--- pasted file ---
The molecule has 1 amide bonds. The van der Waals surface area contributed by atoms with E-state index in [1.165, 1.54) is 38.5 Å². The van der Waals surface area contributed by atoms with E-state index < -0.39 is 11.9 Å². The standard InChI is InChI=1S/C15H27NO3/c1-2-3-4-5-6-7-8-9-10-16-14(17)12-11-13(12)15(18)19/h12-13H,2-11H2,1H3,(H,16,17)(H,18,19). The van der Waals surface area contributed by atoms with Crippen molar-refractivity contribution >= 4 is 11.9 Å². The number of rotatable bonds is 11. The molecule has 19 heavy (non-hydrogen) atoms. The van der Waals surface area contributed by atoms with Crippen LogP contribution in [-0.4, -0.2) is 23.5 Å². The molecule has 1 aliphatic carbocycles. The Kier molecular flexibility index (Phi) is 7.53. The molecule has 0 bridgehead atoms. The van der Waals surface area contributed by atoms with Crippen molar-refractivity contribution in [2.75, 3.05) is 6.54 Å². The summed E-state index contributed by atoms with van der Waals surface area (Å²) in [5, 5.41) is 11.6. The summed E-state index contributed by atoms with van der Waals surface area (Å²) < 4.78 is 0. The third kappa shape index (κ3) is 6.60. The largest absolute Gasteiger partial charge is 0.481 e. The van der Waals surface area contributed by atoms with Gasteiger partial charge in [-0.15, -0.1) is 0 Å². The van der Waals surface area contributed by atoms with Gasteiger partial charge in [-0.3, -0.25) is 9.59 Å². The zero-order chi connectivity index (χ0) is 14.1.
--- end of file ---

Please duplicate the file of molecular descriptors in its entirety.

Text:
The molecule has 1 amide bonds. The van der Waals surface area contributed by atoms with E-state index in [1.165, 1.54) is 38.5 Å². The van der Waals surface area contributed by atoms with E-state index < -0.39 is 11.9 Å². The standard InChI is InChI=1S/C15H27NO3/c1-2-3-4-5-6-7-8-9-10-16-14(17)12-11-13(12)15(18)19/h12-13H,2-11H2,1H3,(H,16,17)(H,18,19). The van der Waals surface area contributed by atoms with Crippen molar-refractivity contribution >= 4 is 11.9 Å². The number of rotatable bonds is 11. The molecule has 19 heavy (non-hydrogen) atoms. The van der Waals surface area contributed by atoms with Crippen LogP contribution in [-0.4, -0.2) is 23.5 Å². The molecule has 1 aliphatic carbocycles. The Kier molecular flexibility index (Phi) is 7.53. The molecule has 0 bridgehead atoms. The van der Waals surface area contributed by atoms with Crippen molar-refractivity contribution in [2.75, 3.05) is 6.54 Å². The summed E-state index contributed by atoms with van der Waals surface area (Å²) in [5, 5.41) is 11.6. The summed E-state index contributed by atoms with van der Waals surface area (Å²) < 4.78 is 0. The third kappa shape index (κ3) is 6.60. The largest absolute Gasteiger partial charge is 0.481 e. The van der Waals surface area contributed by atoms with Gasteiger partial charge in [-0.15, -0.1) is 0 Å². The van der Waals surface area contributed by atoms with Gasteiger partial charge in [-0.3, -0.25) is 9.59 Å². The zero-order chi connectivity index (χ0) is 14.1.